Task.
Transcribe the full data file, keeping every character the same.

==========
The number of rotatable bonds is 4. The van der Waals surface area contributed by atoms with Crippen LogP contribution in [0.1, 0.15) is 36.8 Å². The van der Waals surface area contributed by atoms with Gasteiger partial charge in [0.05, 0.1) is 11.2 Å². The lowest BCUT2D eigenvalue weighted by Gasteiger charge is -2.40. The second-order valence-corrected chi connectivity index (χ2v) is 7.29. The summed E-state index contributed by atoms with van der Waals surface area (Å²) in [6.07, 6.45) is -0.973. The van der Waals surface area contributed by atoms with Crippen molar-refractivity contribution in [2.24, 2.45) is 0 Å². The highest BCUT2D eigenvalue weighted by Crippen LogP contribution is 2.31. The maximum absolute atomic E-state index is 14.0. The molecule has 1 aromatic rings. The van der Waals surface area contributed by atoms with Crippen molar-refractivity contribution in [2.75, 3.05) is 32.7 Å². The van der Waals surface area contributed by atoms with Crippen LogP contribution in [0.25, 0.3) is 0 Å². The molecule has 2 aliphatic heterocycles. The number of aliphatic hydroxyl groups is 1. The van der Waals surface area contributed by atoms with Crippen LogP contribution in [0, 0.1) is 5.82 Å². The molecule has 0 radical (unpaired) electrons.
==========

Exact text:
The number of rotatable bonds is 4. The van der Waals surface area contributed by atoms with Crippen LogP contribution in [0.1, 0.15) is 36.8 Å². The van der Waals surface area contributed by atoms with Gasteiger partial charge in [0.05, 0.1) is 11.2 Å². The lowest BCUT2D eigenvalue weighted by Gasteiger charge is -2.40. The second-order valence-corrected chi connectivity index (χ2v) is 7.29. The summed E-state index contributed by atoms with van der Waals surface area (Å²) in [6.07, 6.45) is -0.973. The van der Waals surface area contributed by atoms with Crippen molar-refractivity contribution in [2.24, 2.45) is 0 Å². The highest BCUT2D eigenvalue weighted by Crippen LogP contribution is 2.31. The maximum absolute atomic E-state index is 14.0. The molecule has 1 aromatic rings. The van der Waals surface area contributed by atoms with Crippen molar-refractivity contribution in [2.75, 3.05) is 32.7 Å². The van der Waals surface area contributed by atoms with Crippen LogP contribution in [0.25, 0.3) is 0 Å². The molecule has 2 aliphatic heterocycles. The number of aliphatic hydroxyl groups is 1. The van der Waals surface area contributed by atoms with Crippen LogP contribution in [0, 0.1) is 5.82 Å². The molecule has 0 radical (unpaired) electrons.